America was Founded on Pagan Ideals

The United States is not a Christian Nation!
As a non-Christian religion, we take umbrage with the assertion that the United States was somehow based on Christian values, thereby denying the implementation of early European Pagan ideals of self governance and the attempt by early settlers to escape the yoke of a despotic Church. Below are some quotes and articles we have found across the Internet for your perusal.

"In 'Blessed Assurance: A History of Evangelicalism in America,' religious historian Randall Balmer of Columbia University writes that a 'contrived mythology about America's Christian origins' has been a factor in the reentry of evangelicals into political life, helping sustain the conservative swing in American politics."
       -- "For evangelicals, a bid to 'reclaim America,'" by Jane Lampman, The Christian Science Monitor, March 16, 2005

"Right-wingers claim that our nation was established in 1776 upon Christian ideals. They're wrong. Democracy and republicanism are historically Pagan ideals, directly opposed to churchly authoritarianism."*

"Most of America's traditional patriotic symbols are deeply Pagan ­ deliberately chosen by the Founders to show that the roots of the Revolutionary values of equality, cooperation, and liberty lay, not in Jerusalem, but in pre-Christian Athens and Rome."*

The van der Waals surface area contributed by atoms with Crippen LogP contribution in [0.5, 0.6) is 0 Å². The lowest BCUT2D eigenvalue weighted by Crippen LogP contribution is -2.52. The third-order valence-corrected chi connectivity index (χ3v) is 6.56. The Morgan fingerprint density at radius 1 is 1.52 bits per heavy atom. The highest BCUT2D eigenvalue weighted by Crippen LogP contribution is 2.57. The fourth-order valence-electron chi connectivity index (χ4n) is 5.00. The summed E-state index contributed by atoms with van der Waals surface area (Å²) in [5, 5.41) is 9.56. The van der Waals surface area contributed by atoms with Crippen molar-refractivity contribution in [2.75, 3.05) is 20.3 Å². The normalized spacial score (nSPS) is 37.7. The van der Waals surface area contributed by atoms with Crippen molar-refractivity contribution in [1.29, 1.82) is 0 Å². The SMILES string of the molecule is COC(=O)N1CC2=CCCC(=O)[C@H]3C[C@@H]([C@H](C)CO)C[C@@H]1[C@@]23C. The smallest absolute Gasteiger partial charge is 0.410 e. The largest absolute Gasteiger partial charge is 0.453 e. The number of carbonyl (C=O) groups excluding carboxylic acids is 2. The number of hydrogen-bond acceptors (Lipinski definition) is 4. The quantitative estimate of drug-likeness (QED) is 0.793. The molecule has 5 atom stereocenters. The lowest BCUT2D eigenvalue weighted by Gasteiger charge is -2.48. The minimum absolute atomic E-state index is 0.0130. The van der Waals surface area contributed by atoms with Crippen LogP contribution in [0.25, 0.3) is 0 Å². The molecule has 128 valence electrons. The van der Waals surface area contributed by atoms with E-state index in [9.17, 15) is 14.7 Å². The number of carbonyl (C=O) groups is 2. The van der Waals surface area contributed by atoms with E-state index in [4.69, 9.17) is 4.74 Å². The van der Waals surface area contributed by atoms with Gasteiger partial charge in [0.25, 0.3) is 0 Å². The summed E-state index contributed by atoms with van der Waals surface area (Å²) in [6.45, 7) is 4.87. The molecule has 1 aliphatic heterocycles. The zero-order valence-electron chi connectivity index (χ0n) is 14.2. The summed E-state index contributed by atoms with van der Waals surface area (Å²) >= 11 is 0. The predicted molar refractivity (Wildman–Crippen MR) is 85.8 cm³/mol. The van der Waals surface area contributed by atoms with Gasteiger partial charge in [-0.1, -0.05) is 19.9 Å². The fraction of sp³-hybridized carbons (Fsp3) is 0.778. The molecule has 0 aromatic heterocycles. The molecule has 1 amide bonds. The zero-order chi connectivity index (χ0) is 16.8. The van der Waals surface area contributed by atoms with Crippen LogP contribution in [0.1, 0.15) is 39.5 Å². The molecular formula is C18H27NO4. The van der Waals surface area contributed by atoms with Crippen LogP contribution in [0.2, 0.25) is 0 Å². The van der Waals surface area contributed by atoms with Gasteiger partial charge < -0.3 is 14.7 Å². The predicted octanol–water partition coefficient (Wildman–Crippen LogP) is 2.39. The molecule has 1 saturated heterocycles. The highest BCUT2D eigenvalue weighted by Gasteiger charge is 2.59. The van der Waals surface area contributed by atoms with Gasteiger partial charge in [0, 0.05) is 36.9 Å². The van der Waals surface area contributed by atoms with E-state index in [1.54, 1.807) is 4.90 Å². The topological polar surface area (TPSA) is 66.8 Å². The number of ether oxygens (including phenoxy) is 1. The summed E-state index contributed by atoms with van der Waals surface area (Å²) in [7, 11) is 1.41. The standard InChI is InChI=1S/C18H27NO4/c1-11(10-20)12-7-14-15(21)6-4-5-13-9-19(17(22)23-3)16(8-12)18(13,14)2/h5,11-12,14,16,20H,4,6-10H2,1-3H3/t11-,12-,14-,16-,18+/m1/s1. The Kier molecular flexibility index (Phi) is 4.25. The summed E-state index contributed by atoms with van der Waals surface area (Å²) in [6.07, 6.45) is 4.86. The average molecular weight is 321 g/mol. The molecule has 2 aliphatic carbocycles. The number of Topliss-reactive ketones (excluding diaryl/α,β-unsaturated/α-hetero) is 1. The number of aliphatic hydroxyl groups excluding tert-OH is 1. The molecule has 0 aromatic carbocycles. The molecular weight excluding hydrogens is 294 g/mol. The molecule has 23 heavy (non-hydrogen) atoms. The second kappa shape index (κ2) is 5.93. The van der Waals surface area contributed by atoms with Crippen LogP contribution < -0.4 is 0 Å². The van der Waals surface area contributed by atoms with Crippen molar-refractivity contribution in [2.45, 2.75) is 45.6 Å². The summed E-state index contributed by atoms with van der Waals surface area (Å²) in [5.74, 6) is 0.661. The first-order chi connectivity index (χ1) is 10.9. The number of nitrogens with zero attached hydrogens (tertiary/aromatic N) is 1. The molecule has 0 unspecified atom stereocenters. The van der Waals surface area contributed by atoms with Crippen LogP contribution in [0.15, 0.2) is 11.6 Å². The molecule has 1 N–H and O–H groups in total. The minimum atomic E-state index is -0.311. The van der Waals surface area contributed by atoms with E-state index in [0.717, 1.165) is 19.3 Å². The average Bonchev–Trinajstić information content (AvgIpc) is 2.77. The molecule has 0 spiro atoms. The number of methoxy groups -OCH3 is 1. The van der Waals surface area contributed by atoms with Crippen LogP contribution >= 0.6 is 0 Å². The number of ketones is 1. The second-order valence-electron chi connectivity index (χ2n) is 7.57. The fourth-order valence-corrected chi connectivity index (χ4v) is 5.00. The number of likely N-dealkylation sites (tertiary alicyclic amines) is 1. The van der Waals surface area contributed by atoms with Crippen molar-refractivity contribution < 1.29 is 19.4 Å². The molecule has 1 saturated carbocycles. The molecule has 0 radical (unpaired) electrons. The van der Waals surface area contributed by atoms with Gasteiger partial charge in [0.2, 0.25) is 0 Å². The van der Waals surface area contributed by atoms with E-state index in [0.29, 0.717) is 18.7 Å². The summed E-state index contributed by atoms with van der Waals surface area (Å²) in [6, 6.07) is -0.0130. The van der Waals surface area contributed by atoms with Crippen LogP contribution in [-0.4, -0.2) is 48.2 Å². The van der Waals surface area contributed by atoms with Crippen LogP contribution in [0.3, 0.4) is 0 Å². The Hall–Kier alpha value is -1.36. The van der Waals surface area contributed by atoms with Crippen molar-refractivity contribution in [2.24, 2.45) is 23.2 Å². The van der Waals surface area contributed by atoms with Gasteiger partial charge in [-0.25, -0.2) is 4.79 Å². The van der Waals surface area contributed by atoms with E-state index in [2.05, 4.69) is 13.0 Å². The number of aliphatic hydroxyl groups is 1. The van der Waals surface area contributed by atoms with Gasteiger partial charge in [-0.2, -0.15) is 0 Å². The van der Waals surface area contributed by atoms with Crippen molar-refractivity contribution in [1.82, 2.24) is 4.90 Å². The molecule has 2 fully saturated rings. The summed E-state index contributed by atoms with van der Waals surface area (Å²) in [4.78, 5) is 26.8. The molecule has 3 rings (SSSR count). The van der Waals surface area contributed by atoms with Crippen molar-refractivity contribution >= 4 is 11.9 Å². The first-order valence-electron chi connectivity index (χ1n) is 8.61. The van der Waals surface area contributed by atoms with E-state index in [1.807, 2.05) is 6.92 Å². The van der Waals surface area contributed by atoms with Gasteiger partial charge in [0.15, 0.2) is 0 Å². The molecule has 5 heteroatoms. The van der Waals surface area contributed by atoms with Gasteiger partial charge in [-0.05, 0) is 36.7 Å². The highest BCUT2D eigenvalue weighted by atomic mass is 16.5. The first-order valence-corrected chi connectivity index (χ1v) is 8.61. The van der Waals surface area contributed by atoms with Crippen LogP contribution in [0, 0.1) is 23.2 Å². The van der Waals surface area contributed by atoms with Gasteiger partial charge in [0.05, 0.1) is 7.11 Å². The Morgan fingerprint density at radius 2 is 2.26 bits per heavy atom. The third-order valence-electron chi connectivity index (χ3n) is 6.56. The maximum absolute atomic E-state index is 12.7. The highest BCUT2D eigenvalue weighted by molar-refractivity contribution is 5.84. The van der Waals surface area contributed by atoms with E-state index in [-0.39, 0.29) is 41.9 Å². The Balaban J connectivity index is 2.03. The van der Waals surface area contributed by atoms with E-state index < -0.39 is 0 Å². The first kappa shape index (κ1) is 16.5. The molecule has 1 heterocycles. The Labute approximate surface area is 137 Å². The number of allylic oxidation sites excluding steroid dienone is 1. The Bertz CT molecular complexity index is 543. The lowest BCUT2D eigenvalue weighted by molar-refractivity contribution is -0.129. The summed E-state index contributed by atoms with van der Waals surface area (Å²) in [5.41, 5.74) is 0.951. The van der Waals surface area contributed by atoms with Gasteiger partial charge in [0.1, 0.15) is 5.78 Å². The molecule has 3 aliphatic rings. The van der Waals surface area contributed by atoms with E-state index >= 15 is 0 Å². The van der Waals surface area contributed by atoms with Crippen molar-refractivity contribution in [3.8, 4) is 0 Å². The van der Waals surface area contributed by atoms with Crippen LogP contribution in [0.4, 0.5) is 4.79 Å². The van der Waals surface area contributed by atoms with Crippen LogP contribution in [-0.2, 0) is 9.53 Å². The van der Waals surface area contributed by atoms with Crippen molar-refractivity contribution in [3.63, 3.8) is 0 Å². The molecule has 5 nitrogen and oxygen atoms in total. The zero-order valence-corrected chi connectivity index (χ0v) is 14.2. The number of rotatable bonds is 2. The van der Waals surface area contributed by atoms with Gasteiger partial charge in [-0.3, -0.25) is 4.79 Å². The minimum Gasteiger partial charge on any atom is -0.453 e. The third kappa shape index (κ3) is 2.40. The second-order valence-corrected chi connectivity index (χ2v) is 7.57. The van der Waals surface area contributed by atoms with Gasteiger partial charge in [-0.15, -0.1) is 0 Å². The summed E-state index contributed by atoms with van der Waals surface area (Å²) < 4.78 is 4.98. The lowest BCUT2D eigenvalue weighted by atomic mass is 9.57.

From the, 4.26.2008, A Monumental Issue:
What would be engraved on this monument? A line from the Treaty of Tripoli, a historical document unanimously approved by the US senate and signed by our second president John Adams*. A line that warms the hearts of religious minorities and secularists everywhere.

"...the Government of the United States of America is not, in any sense, founded on the Christian religion..."

You can understand then why the City Commission, who were pressured by local Christians to not remove the 10 Commandments monument, would be hesitant to allow a "sister monument" that questions the status of America as a "Christian nation". Which brings us back to the case currently pending before the Supreme Court, Pleasant Grove City, Utah v. Summum. This case should definitively decide if those overseeing public lands can favor one religious or philosophical monument over another.

John Adams, a Unitarian, also called the Christian cross an "engine of grief" and insisted that America was founded by "the natural authority of the people alone, without a pretence of miracle or mystery".